EU Cuts Eurozone Economic Projections Amid Trade Tension and Geopolitics
The EU has released its quarterly economic forecasts, pointing risks from US economic policies, Britain's exit from the EU and free-spending plans in high-debt members, like Italy. The European Commission expects Eurozone growth to moderate from the 10-year high of 2.4% seen in 2017 to 2.1% this year and then further decline to 1.9% in 2019, compared to its prior projection of a 2.0% expansion. The EU overall is forecast to grow 2.1% this year, 1.9% in 2019, and 1.8% in 2020.
Meanwhile, German GDP is expected to expand by 1.7% this year after 2.2% growth in 2017, revising down its earlier estimate of 1.9%. German economic growth is expected to be 1.8% in 2019 instead of 1.9%, and 1.7%in 2020.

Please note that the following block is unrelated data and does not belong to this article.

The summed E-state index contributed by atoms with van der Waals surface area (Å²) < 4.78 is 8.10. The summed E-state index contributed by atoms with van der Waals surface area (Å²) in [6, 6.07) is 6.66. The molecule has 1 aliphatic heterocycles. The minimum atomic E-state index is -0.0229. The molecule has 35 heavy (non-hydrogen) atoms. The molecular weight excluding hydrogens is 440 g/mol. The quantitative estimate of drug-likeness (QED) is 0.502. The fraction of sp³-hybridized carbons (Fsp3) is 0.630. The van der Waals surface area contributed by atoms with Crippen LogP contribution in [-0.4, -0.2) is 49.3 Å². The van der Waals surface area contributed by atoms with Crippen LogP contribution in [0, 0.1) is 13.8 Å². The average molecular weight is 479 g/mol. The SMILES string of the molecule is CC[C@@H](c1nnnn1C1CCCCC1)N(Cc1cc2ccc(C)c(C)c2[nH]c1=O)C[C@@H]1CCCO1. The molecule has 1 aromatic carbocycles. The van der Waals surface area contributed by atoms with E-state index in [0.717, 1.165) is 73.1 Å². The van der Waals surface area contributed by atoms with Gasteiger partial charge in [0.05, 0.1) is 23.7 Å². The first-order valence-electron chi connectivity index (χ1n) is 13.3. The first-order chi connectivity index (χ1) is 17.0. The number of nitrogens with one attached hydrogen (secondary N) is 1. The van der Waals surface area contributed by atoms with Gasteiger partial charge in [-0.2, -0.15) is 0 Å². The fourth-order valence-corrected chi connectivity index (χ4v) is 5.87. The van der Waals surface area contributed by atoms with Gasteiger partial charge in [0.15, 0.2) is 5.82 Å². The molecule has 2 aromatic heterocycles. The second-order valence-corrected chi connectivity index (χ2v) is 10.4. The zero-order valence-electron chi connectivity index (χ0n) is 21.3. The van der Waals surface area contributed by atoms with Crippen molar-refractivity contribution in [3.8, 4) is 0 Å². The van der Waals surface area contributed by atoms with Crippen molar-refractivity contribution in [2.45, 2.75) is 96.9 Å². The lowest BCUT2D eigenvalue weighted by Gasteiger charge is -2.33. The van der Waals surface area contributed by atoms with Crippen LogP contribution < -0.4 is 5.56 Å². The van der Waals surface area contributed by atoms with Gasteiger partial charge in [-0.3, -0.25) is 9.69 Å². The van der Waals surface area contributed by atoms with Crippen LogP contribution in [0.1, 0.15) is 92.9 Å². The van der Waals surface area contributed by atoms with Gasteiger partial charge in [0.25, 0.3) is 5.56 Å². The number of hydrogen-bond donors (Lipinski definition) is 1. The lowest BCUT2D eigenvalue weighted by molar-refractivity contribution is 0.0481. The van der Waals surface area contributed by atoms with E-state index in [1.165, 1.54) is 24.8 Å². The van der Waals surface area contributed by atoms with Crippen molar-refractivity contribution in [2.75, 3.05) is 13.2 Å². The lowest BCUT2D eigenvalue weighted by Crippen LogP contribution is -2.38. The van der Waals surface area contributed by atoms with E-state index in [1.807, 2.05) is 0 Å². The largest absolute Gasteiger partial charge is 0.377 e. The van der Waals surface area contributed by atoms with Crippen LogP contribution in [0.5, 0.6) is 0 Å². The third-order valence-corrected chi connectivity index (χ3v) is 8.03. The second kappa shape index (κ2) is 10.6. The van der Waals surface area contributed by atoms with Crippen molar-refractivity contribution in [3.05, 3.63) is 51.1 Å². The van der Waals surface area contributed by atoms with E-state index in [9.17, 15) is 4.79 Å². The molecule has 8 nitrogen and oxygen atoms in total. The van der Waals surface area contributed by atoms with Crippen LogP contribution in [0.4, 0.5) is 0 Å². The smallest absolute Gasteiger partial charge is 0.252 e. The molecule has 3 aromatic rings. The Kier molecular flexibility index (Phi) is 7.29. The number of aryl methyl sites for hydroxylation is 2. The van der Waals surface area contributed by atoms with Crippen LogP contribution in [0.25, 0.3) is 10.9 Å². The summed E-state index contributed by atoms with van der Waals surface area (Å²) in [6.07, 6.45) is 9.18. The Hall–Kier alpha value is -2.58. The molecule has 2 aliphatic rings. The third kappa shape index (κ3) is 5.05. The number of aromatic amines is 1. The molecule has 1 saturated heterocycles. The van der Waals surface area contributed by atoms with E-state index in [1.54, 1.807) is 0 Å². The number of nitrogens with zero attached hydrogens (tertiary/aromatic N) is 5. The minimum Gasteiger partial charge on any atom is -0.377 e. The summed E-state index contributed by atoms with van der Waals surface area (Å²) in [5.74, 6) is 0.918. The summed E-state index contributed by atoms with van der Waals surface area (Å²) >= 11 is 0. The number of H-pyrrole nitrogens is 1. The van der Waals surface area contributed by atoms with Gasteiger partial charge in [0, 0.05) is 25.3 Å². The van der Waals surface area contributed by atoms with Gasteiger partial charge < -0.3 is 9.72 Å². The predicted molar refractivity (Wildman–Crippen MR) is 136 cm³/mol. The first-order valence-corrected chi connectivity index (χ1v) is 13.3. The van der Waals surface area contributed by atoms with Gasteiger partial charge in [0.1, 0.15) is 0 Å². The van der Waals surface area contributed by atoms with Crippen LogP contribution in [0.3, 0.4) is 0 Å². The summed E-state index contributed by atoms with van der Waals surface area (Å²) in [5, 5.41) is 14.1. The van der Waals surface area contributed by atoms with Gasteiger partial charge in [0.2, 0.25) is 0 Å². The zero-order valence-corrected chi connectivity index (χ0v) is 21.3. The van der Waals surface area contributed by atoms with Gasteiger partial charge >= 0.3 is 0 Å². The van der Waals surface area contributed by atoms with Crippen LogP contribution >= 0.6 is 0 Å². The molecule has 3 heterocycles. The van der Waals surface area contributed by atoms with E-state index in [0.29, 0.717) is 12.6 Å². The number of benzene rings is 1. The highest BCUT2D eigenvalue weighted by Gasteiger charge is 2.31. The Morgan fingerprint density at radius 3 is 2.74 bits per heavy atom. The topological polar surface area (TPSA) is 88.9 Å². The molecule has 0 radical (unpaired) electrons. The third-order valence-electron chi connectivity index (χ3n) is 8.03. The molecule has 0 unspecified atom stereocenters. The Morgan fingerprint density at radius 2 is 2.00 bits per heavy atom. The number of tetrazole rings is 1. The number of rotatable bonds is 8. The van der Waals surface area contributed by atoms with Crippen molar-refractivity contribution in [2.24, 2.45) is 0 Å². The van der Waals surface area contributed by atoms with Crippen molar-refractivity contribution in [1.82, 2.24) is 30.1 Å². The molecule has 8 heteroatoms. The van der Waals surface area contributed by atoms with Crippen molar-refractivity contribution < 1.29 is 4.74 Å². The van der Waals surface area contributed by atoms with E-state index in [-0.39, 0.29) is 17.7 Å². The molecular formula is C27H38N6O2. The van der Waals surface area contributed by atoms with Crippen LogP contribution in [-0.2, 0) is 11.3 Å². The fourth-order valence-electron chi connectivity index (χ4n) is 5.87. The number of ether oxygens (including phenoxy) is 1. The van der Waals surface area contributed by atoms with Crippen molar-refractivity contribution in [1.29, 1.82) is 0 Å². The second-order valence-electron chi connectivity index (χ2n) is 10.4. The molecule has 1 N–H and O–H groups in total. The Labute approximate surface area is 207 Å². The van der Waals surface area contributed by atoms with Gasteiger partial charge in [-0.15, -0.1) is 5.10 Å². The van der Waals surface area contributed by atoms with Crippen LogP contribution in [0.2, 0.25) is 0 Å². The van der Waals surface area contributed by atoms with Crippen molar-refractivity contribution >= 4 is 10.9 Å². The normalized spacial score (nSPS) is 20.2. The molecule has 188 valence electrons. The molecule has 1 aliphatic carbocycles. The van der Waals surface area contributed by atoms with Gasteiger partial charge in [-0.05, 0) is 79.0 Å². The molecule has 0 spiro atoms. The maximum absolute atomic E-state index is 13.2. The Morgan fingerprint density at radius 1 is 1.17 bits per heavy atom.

The UK economy is estimated to expand by 1.3% this year and by 1.2% in 2019, in line with previous forecasts. In 2020 growth is expected to remain at 1.2%. According to the European Commission, projections on British growth are based on a purely technical assumption given the uncertain outcome of the Brexit negotiations.
The revision, although expected, might complicate the European Central Bank's plans to wind down its stimulus program this year. The European Commission forecasts higher inflation of 1.8% in 2018 and 2019, which is more positive news for the ECB, as the Bank targets an inflation rate close to 2%.